(CN) - A superior court judge in the U.S. Virgin Islands failed to prove journalists defamed him by implying that the jurist granted bail to a man despite knowing that the suspect had a violent criminal history, the territory's top court ruled.
Judge Leon A. Kendall of the sued the Virgin Islands Daily News and two writers, Joy Blackburn and Joseph Tsidulko, for articles that ran between 2004 and 2009.
Some of the articles criticized Kendall's bail decisions, another called for his resignation, and another reported on his decision to retire.
Kendall also claimed the paper falsely reported that judicial misconduct charges were pending against him.
One allegedly defamatory article reported on Kendall's decision to grant bail to Daniel Castillo, who was accused of murdering a 12-year-old girl. The judge took issue with the paper's headline that he released Castillo on his own recognizance, "despite history of violence."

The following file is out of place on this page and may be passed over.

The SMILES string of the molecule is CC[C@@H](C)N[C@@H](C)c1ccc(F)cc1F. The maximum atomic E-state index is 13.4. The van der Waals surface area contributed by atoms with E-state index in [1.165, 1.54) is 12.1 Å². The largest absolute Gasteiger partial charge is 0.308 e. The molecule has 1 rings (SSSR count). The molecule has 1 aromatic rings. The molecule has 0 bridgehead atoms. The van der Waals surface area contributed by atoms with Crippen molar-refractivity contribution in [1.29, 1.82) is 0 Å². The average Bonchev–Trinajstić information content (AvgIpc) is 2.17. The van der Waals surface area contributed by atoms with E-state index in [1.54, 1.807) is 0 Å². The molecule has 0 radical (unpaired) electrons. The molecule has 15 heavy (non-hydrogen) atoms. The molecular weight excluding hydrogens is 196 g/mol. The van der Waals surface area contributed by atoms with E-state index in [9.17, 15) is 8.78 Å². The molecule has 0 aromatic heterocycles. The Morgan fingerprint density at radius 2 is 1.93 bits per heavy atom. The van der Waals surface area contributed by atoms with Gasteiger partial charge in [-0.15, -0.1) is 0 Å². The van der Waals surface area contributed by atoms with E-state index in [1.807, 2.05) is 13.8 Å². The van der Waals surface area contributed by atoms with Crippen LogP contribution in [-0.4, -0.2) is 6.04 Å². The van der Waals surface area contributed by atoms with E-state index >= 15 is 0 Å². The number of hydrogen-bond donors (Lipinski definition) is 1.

A jury ruled that Blackburn and the Daily News had committed defamation, though it cleared Tsidulko of any liability for his articles. Two months later, however, the trial court chucked the jury's $240,000 award to Kendall with a directed verdict.
Kendall appealed, but the Virgin Islands Supreme Court affirmed the decision in favor of the Daily News.
"Even if we were to find that the articles cited are reasonably capable of implying that Judge Kendall was aware of the facts surrounding Castillo's criminal history when he released Castillo on his own recognizance, Judge Kendall has failed to produce clear and convincing evidence that the Daily News or Blackburn intended to convey this impression," Chief Justice Hodge wrote on behalf of the court.
The editorial called for Kendall's resignation because he "acts with arrogance and disregard for the community he is supposed to serve," among other reasons.
Hodge agreed with the trial court that the editorial consisted of constitutionally protected opinion.
"Nowhere in the editorial does the author suggest or even imply that Judge Kendall's bail decisions amount to unethical conduct or violate his duties and responsibilities as a judge," Hodge wrote.
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